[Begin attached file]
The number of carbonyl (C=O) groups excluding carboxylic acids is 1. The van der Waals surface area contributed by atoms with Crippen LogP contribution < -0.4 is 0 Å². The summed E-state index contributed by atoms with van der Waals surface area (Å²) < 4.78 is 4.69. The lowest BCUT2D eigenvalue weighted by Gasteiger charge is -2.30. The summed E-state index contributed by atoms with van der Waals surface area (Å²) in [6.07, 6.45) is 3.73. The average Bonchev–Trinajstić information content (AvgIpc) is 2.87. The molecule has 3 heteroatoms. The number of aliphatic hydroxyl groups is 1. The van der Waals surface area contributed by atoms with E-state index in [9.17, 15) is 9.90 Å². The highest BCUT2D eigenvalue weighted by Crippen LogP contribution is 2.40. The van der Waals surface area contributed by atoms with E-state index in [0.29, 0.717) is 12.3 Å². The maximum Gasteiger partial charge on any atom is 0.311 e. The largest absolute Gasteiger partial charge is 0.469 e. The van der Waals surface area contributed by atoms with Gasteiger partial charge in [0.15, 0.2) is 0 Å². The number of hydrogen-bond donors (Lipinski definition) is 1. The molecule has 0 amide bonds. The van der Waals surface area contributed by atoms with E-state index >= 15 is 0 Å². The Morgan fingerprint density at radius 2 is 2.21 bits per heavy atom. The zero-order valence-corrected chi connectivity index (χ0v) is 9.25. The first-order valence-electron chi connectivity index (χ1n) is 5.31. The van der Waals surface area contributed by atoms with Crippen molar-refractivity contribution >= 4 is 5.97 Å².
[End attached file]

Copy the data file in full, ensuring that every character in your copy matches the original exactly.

The number of carbonyl (C=O) groups excluding carboxylic acids is 1. The van der Waals surface area contributed by atoms with Crippen LogP contribution < -0.4 is 0 Å². The summed E-state index contributed by atoms with van der Waals surface area (Å²) < 4.78 is 4.69. The lowest BCUT2D eigenvalue weighted by Gasteiger charge is -2.30. The summed E-state index contributed by atoms with van der Waals surface area (Å²) in [6.07, 6.45) is 3.73. The average Bonchev–Trinajstić information content (AvgIpc) is 2.87. The molecule has 3 heteroatoms. The number of aliphatic hydroxyl groups is 1. The van der Waals surface area contributed by atoms with E-state index in [9.17, 15) is 9.90 Å². The highest BCUT2D eigenvalue weighted by Crippen LogP contribution is 2.40. The van der Waals surface area contributed by atoms with E-state index in [0.29, 0.717) is 12.3 Å². The maximum Gasteiger partial charge on any atom is 0.311 e. The largest absolute Gasteiger partial charge is 0.469 e. The van der Waals surface area contributed by atoms with Gasteiger partial charge in [0.15, 0.2) is 0 Å². The number of hydrogen-bond donors (Lipinski definition) is 1. The molecule has 0 amide bonds. The van der Waals surface area contributed by atoms with E-state index >= 15 is 0 Å². The Morgan fingerprint density at radius 2 is 2.21 bits per heavy atom. The zero-order valence-corrected chi connectivity index (χ0v) is 9.25. The first-order valence-electron chi connectivity index (χ1n) is 5.31. The van der Waals surface area contributed by atoms with Crippen molar-refractivity contribution >= 4 is 5.97 Å².